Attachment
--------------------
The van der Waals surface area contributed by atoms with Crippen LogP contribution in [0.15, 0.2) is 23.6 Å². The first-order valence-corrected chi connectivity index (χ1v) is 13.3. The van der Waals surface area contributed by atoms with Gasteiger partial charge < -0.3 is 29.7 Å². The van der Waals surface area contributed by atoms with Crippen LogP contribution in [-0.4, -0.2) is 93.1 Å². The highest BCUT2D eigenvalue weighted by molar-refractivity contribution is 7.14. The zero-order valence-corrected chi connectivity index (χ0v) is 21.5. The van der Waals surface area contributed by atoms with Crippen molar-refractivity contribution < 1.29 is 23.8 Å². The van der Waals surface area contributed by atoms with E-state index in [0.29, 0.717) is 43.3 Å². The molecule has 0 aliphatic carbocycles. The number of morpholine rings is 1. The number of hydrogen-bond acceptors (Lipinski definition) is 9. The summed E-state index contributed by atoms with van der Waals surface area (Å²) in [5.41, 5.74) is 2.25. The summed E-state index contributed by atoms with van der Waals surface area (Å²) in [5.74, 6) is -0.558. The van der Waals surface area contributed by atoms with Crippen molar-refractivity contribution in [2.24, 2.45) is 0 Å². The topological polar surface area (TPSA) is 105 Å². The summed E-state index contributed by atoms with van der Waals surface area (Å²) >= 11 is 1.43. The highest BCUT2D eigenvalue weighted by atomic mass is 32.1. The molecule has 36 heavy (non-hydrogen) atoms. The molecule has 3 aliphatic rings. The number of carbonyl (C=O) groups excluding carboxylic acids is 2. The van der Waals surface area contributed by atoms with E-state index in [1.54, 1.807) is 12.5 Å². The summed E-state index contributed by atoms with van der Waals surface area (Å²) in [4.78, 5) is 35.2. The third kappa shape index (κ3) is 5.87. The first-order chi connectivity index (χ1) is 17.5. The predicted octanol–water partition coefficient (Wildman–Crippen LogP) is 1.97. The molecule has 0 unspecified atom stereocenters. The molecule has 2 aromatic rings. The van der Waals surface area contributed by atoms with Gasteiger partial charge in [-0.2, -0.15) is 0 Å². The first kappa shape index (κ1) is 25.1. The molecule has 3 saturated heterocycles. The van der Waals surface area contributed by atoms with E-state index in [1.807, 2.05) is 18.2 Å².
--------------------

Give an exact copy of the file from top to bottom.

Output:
The van der Waals surface area contributed by atoms with Crippen LogP contribution in [0.15, 0.2) is 23.6 Å². The first-order valence-corrected chi connectivity index (χ1v) is 13.3. The van der Waals surface area contributed by atoms with Gasteiger partial charge < -0.3 is 29.7 Å². The van der Waals surface area contributed by atoms with Crippen LogP contribution in [-0.4, -0.2) is 93.1 Å². The highest BCUT2D eigenvalue weighted by molar-refractivity contribution is 7.14. The zero-order valence-corrected chi connectivity index (χ0v) is 21.5. The van der Waals surface area contributed by atoms with Crippen molar-refractivity contribution < 1.29 is 23.8 Å². The van der Waals surface area contributed by atoms with E-state index in [0.29, 0.717) is 43.3 Å². The molecule has 0 aliphatic carbocycles. The number of morpholine rings is 1. The number of hydrogen-bond acceptors (Lipinski definition) is 9. The summed E-state index contributed by atoms with van der Waals surface area (Å²) in [5.41, 5.74) is 2.25. The summed E-state index contributed by atoms with van der Waals surface area (Å²) in [5.74, 6) is -0.558. The van der Waals surface area contributed by atoms with Crippen molar-refractivity contribution in [2.24, 2.45) is 0 Å². The topological polar surface area (TPSA) is 105 Å². The summed E-state index contributed by atoms with van der Waals surface area (Å²) >= 11 is 1.43. The highest BCUT2D eigenvalue weighted by atomic mass is 32.1. The molecule has 36 heavy (non-hydrogen) atoms. The molecule has 3 aliphatic rings. The number of carbonyl (C=O) groups excluding carboxylic acids is 2. The van der Waals surface area contributed by atoms with E-state index in [1.54, 1.807) is 12.5 Å². The summed E-state index contributed by atoms with van der Waals surface area (Å²) in [4.78, 5) is 35.2. The third kappa shape index (κ3) is 5.87. The first-order chi connectivity index (χ1) is 17.5. The predicted octanol–water partition coefficient (Wildman–Crippen LogP) is 1.97. The molecule has 0 unspecified atom stereocenters. The molecule has 2 aromatic rings. The van der Waals surface area contributed by atoms with Gasteiger partial charge in [-0.2, -0.15) is 0 Å². The first kappa shape index (κ1) is 25.1. The molecule has 3 saturated heterocycles. The van der Waals surface area contributed by atoms with E-state index in [1.807, 2.05) is 18.2 Å².